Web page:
12. Grand Marais
The French- Canadian fur traders called this trading post Grand Marais, or Big Marsh. Grand Marais Harbor, its protected port, was once the collection point for huge rafts of timber, but it is now alive with sportfishing charter boats, gaily spinnakered sailboats, and a host of other pleasure craft.
The trading post heritage lingers, however, in the many bed-and-breakfast inns, galleries, tourist shops, and outdoor-supply stores that cater to travelers heading north on the Gunflint Trail (Rte. 12), a two-lane paved road through the Sawtooth Mountains. The 58-mile trail provides yet another portal to the land of lakes — the Boundary Waters Canoe Area — and its Canadian counterpart, Quetico Provincial Park.
13. Judge C. R. Magney State Park
The coast road hopscotches countless streams, including the Brule River, backbone of the 4,514-acre Judge C. R. Magney State Park. Boreal forests of fragrant balsam firs, dotted with ghostly birch and aspen groves, frame blueberry-choked meadows. Long before the Brule’s upper and lower falls come into view, the dull thunder of water crashing against stone can be heard. But the best is yet to come. At Devils Kettle the river divides into two channels that flirt with a lip of rock. The eastern fork plunges 70 feet into the gorge below; the western one mysteriously disappears into a pothole just before the brink.
The road continues its curve into the northeastern corner of the state, sometimes referred to as Arrowhead Country for its distinctive triangular shape. North of Hovland the Arrowhead Trail (a two-lane gravel road) branches off to the north, an invitation to explore the Grand Portage State Forest and the many lakes of the Boundary Waters.
14. Grand Portage
The Chippewa Indians had long bypassed the risky rapids of the Pigeon River by an overland route, to which they gave a name meaning “great carrying place.” With the expansion of the far-flung fur-trading empire of the North West Company in the 18th century, the nine-mile haul (dubbed Grand Portage by French-speaking voyageurs) became the gateway to the rich fur-trapping grounds of the Canadian wilderness. After the ice broke up each spring, the voyageurs took their valuable pelts to a trading post on the shore of Lake Superior, where they would exchange them for goods and money. Their historic headquarters have been re-created on the spot as a national monument. The Grand Portage itself still exists as a hiking trail.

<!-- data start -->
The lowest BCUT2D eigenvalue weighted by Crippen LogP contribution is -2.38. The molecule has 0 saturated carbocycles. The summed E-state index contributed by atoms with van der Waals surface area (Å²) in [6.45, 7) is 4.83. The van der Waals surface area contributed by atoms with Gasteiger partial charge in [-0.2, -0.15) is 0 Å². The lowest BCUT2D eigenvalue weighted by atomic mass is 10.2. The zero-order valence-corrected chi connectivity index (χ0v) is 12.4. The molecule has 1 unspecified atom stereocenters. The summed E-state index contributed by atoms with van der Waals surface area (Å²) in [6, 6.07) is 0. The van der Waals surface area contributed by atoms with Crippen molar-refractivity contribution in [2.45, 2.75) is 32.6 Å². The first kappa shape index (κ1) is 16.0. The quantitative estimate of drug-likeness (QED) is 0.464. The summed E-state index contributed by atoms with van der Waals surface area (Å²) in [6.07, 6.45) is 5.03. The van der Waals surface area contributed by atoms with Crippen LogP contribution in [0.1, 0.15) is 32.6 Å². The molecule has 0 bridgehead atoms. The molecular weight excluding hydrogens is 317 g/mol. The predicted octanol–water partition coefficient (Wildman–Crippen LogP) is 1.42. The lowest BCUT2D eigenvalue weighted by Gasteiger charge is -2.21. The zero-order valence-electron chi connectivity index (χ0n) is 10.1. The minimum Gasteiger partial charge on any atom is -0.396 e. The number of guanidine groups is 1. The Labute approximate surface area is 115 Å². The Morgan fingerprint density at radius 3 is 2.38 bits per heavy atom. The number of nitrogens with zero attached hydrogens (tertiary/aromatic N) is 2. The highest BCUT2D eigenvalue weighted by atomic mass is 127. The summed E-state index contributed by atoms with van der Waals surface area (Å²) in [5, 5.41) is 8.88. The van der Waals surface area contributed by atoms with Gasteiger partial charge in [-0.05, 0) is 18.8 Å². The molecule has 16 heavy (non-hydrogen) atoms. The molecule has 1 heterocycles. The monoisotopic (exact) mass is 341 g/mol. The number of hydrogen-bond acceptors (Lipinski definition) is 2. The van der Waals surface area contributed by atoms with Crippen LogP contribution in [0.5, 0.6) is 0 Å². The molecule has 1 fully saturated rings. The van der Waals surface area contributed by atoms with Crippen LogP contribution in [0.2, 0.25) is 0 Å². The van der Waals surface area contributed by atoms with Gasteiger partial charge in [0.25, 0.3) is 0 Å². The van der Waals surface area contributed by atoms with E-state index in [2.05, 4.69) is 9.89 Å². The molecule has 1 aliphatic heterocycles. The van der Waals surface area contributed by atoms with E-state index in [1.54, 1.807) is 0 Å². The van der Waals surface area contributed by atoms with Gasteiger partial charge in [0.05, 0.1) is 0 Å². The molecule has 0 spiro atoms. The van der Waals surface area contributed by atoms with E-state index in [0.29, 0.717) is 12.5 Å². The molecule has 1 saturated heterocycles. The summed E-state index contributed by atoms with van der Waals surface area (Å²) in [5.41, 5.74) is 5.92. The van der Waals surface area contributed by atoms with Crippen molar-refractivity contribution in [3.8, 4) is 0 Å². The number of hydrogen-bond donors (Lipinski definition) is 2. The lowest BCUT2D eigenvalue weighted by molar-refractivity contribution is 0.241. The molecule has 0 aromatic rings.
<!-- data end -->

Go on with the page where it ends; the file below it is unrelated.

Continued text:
For a dramatic view of Lake Superior, board a ferry to Isle Royale National Park, a roadless wilderness 22 miles offshore. At dusk the island’s remaining timber wolves sometimes greet visitors with haunting howls.
Length: About 150 miles plus side trips.
When to go: Popular year-round.
Ferries: Three-hour boat trips to Isle Royale leave regularly from Grand Portage.
Words to the wise: Since Rte. 61 is the state’s busiest highway, leave plenty of time for the trip. Look at the waterfalls all you want, but don’t drink from them; they may be contaminated.
Nearby attraction: The Depot, an 1892 landmark train station that houses three museums and four performing arts organizations, Duluth.
Further information: Wild North, P.O. Box 190, Biwabik, MN 55708; tel. 800-688-7669, www.wildnorth.org